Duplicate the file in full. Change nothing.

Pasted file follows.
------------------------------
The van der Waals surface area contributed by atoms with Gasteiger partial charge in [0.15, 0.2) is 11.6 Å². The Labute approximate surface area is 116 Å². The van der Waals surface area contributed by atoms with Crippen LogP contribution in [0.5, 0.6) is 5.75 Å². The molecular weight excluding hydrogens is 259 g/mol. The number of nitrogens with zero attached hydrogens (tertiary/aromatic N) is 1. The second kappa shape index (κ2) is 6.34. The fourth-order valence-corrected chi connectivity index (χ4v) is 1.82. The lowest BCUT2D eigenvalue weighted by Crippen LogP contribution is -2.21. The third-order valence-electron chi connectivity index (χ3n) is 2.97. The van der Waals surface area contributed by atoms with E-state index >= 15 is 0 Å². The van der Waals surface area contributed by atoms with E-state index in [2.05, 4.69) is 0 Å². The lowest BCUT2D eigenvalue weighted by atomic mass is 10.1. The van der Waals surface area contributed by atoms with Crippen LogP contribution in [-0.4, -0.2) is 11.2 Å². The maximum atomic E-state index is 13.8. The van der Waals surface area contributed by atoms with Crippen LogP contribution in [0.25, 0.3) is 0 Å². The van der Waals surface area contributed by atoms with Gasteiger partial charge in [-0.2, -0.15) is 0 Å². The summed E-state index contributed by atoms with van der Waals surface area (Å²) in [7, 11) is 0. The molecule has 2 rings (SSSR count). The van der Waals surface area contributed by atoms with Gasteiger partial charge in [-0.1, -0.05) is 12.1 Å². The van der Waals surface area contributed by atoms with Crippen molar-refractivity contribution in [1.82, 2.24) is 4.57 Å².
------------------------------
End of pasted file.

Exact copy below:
The van der Waals surface area contributed by atoms with Gasteiger partial charge in [0.15, 0.2) is 11.6 Å². The Labute approximate surface area is 116 Å². The van der Waals surface area contributed by atoms with Crippen LogP contribution in [0.5, 0.6) is 5.75 Å². The molecular weight excluding hydrogens is 259 g/mol. The number of nitrogens with zero attached hydrogens (tertiary/aromatic N) is 1. The second kappa shape index (κ2) is 6.34. The fourth-order valence-corrected chi connectivity index (χ4v) is 1.82. The lowest BCUT2D eigenvalue weighted by Crippen LogP contribution is -2.21. The third-order valence-electron chi connectivity index (χ3n) is 2.97. The van der Waals surface area contributed by atoms with E-state index >= 15 is 0 Å². The van der Waals surface area contributed by atoms with E-state index in [2.05, 4.69) is 0 Å². The lowest BCUT2D eigenvalue weighted by atomic mass is 10.1. The van der Waals surface area contributed by atoms with Crippen LogP contribution in [-0.4, -0.2) is 11.2 Å². The maximum atomic E-state index is 13.8. The van der Waals surface area contributed by atoms with Crippen LogP contribution in [0.25, 0.3) is 0 Å². The van der Waals surface area contributed by atoms with Gasteiger partial charge in [-0.2, -0.15) is 0 Å². The summed E-state index contributed by atoms with van der Waals surface area (Å²) in [7, 11) is 0. The molecule has 2 rings (SSSR count). The van der Waals surface area contributed by atoms with Gasteiger partial charge in [-0.1, -0.05) is 12.1 Å². The van der Waals surface area contributed by atoms with Crippen molar-refractivity contribution in [1.82, 2.24) is 4.57 Å².